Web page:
Archive for January, 2010

Delta Montrose Electric Association Leaves Colorado Rural Electric Association

The Delta Montrose Rural Electric Association (DMEA) has long been the most progressive utility (Let alone electric coop) in Colorado. I wrote about their forward thinking promotion of geoexchange / ground source heat pumps in 2007, long before there was any rule requiring any Colorado utility to have a Demand Side Management (DSM) program.

Now DMEA is taking another step that I find reminiscent of the defections of big businesses from the US Chamber of Commerce last year over the Chamber’s stance on Climate Change legislation. DMEA has quit the Colorado Rural Electric Association (CREA), the lobbying organization for Colorado rural electric cooperatives.

I’ve testified on several energy bills in the Colorado Legislature, and whenever it had any thing to do with electrical utilities, CREA representatives have shown up, and always to testify on the wrong side of the bill (At least as far as clean energy is concerned.)

Unfortunately, DMEA is unlikely to start a stampede for the doors at CREA… apart from DMEA, all the rural electric coops I’m familiar with in Colorado are extremely backward looking.

Press release follows:
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My Microwave, GE, and a Failure of EcoMagination

I’ve long been a fan of General Electric’s (GE) Ecomagination initiative.  I believe that CEO Jeff Immelt believe that more efficient and renewable energy products will be strong growth industries for years to come.  I quoted him in early 2007, “Renewable energy, energy efficiency, environmental technology – we’re going to own it."

But being green goes much deeper than selling Renewable Energy and Energy Efficiency products.  It’s also about product lifecycle.  A truly green company makes sure that the lifecycle of their products will have low impact on a Cradle to Cradle basis.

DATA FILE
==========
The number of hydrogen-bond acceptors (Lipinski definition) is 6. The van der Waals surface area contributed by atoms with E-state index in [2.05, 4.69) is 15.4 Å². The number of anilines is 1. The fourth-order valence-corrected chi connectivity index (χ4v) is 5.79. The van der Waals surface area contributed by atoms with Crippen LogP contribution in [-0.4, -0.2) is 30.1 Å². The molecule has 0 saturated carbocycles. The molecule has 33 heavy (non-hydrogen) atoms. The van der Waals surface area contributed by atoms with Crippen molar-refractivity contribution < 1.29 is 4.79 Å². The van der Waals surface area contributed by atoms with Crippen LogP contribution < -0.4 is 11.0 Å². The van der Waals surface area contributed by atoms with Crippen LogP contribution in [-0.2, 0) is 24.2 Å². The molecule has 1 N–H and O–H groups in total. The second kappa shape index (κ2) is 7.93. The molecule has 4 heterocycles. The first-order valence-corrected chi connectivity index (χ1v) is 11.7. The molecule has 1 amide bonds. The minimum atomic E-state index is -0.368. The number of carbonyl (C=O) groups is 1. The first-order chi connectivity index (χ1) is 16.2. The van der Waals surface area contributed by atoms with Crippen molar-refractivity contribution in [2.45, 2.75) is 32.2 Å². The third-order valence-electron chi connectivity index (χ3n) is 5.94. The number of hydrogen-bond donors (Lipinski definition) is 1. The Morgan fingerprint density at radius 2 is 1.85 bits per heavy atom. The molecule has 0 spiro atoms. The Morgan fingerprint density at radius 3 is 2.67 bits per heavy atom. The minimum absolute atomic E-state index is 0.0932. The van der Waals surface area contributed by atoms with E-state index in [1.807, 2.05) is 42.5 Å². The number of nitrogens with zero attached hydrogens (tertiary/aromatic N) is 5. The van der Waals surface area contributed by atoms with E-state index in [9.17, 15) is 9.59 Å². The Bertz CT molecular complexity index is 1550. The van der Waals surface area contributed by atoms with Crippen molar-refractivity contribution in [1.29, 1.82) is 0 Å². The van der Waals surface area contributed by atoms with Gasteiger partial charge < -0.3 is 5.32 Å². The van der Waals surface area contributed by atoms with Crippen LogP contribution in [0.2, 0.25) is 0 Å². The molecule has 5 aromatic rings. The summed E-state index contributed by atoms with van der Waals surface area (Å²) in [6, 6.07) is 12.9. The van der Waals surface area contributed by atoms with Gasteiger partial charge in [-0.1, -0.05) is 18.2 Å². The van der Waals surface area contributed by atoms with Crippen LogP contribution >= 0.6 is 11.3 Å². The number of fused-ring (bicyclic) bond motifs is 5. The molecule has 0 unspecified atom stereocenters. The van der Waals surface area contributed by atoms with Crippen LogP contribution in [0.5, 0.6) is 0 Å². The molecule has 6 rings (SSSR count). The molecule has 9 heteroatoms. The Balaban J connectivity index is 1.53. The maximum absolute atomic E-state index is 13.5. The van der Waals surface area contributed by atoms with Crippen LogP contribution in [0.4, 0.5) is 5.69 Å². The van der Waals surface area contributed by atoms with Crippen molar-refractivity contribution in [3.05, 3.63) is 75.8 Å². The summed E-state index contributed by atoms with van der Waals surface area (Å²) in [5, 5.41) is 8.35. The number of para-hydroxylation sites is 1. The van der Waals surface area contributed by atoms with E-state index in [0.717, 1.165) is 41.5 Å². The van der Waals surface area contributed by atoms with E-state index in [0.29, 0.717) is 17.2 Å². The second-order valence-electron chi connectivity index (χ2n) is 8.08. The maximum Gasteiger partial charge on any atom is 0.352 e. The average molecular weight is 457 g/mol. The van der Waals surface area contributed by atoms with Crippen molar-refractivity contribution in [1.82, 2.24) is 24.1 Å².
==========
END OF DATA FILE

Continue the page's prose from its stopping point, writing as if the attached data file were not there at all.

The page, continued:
That’s where my microwave comes in.  I bought it a year and a half ago, and it started losing power at the oddest moments, and then coming back on unpredictably.  It seems to me the most likely problem is loose power connection, which should be simple to repair.  GE provides only a 1 year warranty, but I hate to recycle something so new that it looks like I just got it off the shelf of the store, so I looked for a place I could drop it off to get it repaired.

GE doesn’t do drop offs after the warranty date.  Instead, they want to send a service technician out, at a cost of $70 for the house call, plus parts and labor.  In other words, I’m practically guaranteed to have to spend more than the microwave cost new to get it repaired.  

If it had been during the warranty period (1 year), I could have dropped it off where I bought it.  Why can’t I do that after the warranty period, if I pay for the repair?

In sum, I see some easy improvements that GE could make to become greener with their appliances, not just their wind turbines and locomotives:

  1. Stop building appliances so cheaply that they fall apart so quickly.  This is the subject of an excellent book I finished recently, Cheap: The High Cost of Discount Culture, which is worth a read.
  2. Extend the warranty to a reasonable length (say 5 years) and advertise it heavily.  After all, if the appliance were built right, warranty service would not be expensive to implement.  Am I the only one who hates to have to recycle (or worse, throw away) an appliance after 18 months?  I doubt it.
  3. Better yet, institute cradle to cradle practices, taking the appliance back at the end of its life.

In April, GE announced that they had started an initiative for lifecycle assessment of their products.  It’s awfully nice that they’re doing a study, but I really don’t need a study to tell me that not giving me the option to drop off my microwave for repair when it’s 18 months new is not helping its lifecycle environmental impact.

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